Waterfront Seattle

A month ago I got a call from a civic leader I hugely admire asking me to join the board of Friends of Waterfront Seattle. I knew I’d say yes from the minute she asked; today that decision became official; this post explains why it matters and why you should care.

Friends of what?

Unless you’re a civics geek or long-time Seattle politics-watcher, you might not even know the Seattle Waterfront Project exists, much less what it includes. I won’t unpack the whole decades-long saga here, here’s all you really need to know:

  • The Alaskan Way Viaduct — the elevated stretch of Highway 99 that separates downtown Seattle from the waterfront — is being town down in early 2019 (not much more than a year from now).
  • When it comes down, for the first time in two generations (since Viaduct construction started in 1949), the downtown core will connect seamlessly to the water’s edge across 26 previously-blighted city blocks.
  • For the last decade, a public-private partnership — with The Waterfront Seattle Program representing the City, and Friends of Waterfront Seattle as its private, non-profit counterpart — has worked tirelessly to set the stage for what’s about to happen.

Why does it matter?

Opportunities to create new public spaces at the heart of major cities don’t come along very often. In San Francisco, it took the massive Loma Prieta earthquake of 1989 to force the removal of the Embarcadero Freeway and spur the creation of a thriving pedestrian waterfront district. In New York City, community activists worked for decades to convert an abandoned elevated railway into the High Line, now one of the city’s most celebrated public spaces, attracting nearly 5 million visitors a year.

Here in Seattle, voters twice rejected Paul Allen’s attempt to give the city its own Central Park in the South Lake Union neighborhood in the mid-1990s. At the time, Seattle’s crime-burdened downtown was being abandoned by commercial tenants fleeing for the suburbs. Allen wound up developing the land as commercial office space, and in 2010 Amazon moved in, following up with a major land purchase in the Denny Triangle in 2012 that set the stage for the company’s massive expansion in the downtown core.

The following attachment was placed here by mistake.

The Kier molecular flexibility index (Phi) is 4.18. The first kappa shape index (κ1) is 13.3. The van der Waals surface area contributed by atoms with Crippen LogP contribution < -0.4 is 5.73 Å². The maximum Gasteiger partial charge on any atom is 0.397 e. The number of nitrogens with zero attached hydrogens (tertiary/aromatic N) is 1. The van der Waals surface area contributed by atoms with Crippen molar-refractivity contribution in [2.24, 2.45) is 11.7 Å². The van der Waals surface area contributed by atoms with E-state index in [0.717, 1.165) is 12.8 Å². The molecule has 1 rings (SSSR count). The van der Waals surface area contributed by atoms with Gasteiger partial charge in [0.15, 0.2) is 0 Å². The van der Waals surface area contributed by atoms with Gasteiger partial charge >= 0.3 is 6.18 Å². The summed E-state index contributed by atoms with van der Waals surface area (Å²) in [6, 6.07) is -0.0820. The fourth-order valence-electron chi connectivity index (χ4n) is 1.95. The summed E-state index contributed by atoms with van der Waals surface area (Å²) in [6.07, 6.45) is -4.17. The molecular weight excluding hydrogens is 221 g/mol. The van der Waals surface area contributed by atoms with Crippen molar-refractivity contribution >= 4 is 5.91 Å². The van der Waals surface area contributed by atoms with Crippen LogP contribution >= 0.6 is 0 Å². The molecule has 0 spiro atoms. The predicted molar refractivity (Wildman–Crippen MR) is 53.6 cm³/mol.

Today, Amazon employs over 30,000 people downtown, with plans to grow to 40,000 in the near future. 15% of those Amazon employees live downtown, and 20% walk to work. Our downtown has been transformed as a place to live and work, but still lacks a public space for that growing population to engage with the city and each other.

Why do I care?

I’m a Seattle native with deep roots in the Pacific Northwest, but spent most of my early career in in other cities – including two different stints in the Bay Area. I left San Francisco for the second time in 2001, having witnessed that city’s tech-fueled transformation into a glittering hub for the newly-rich. I returned to Seattle with a deep conviction that our region was poised to chart a different course: fully embracing its leadership role in the global economy, but blending that commitment to economic leadership with an equally deep focus on social justice and environmental stewardship over the long haul.

Amazon’s massive commitment to Seattle’s urban core, coupled with its transformational growth, have cast the challenges of maintaining this balance into sharp relief. Economically, Seattle is the envy of North American cities (the scramble over Amazon’s HQ2 is a useful data point here); but rising rents and home prices have made Seattle less affordable for those who don’t work in tech, hardening the battle lines between the pro-growth and social justice communities

The Seattle Waterfront Project offers a unique, once-in-a-generation opportunity to channel the massive energy of our city’s economic ascendance into a shared public good that will serve all Seattleites for generations to come. It is a chance for us to prove — to ourselves and to the world — that competing successfully in the global economy hasn’t come at the expense of our commitment to civic engagement.

Why should you care?

If you’re a Seattle native who’s concerned about where the city is headed and looking for ways to preserve our unique local culture, the Waterfront Project stitches together many our hardest-fought civic achievements — Pike Place Market, Pioneer Square, and the Seattle Art Museum’s waterfront Sculpture Park — into an integrated whole, reconnecting our pioneer and maritime heritage with the modern city.

If you’re new to Seattle and are looking for a way to participate in the city’s future, the Waterfront Project offers you an authorship role in a civic project that will be as deeply embedded in the city’s fabric and global brand as New York’s High Line or San Francisco’s Ferry Terminal are in those cities. You can help change Seattle’s urban landscape with the same lasting impact that Amazon has brought to its economic life, but in a way that’s available to all.

You can expect to hear more about this project in 2018 as planning kicks into high gear, but if you want to learn more please reach out to me directly or visit http://www.friendsofwaterfrontseattle.org/